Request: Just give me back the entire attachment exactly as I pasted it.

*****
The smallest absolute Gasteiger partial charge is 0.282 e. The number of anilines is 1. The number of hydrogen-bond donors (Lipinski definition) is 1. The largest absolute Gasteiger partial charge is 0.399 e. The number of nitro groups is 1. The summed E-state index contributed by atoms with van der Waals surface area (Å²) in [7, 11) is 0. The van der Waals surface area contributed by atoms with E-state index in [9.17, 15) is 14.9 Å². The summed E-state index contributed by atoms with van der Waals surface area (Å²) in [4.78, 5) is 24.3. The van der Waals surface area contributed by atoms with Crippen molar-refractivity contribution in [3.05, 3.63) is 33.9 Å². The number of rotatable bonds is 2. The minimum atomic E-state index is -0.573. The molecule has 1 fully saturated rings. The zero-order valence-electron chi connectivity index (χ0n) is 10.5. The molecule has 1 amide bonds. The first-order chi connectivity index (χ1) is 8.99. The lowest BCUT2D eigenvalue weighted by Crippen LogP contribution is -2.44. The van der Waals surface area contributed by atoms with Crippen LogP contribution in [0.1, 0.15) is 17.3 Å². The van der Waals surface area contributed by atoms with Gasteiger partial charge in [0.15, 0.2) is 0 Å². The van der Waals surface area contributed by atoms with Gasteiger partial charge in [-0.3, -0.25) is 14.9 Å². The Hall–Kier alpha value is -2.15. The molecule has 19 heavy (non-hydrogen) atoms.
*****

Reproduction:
The smallest absolute Gasteiger partial charge is 0.282 e. The number of anilines is 1. The number of hydrogen-bond donors (Lipinski definition) is 1. The largest absolute Gasteiger partial charge is 0.399 e. The number of nitro groups is 1. The summed E-state index contributed by atoms with van der Waals surface area (Å²) in [7, 11) is 0. The van der Waals surface area contributed by atoms with E-state index in [9.17, 15) is 14.9 Å². The summed E-state index contributed by atoms with van der Waals surface area (Å²) in [4.78, 5) is 24.3. The van der Waals surface area contributed by atoms with Crippen molar-refractivity contribution in [3.05, 3.63) is 33.9 Å². The number of rotatable bonds is 2. The minimum atomic E-state index is -0.573. The molecule has 1 fully saturated rings. The zero-order valence-electron chi connectivity index (χ0n) is 10.5. The molecule has 1 amide bonds. The first-order chi connectivity index (χ1) is 8.99. The lowest BCUT2D eigenvalue weighted by Crippen LogP contribution is -2.44. The van der Waals surface area contributed by atoms with Crippen LogP contribution in [0.1, 0.15) is 17.3 Å². The van der Waals surface area contributed by atoms with Gasteiger partial charge in [0.15, 0.2) is 0 Å². The van der Waals surface area contributed by atoms with Gasteiger partial charge in [-0.3, -0.25) is 14.9 Å². The Hall–Kier alpha value is -2.15. The molecule has 19 heavy (non-hydrogen) atoms.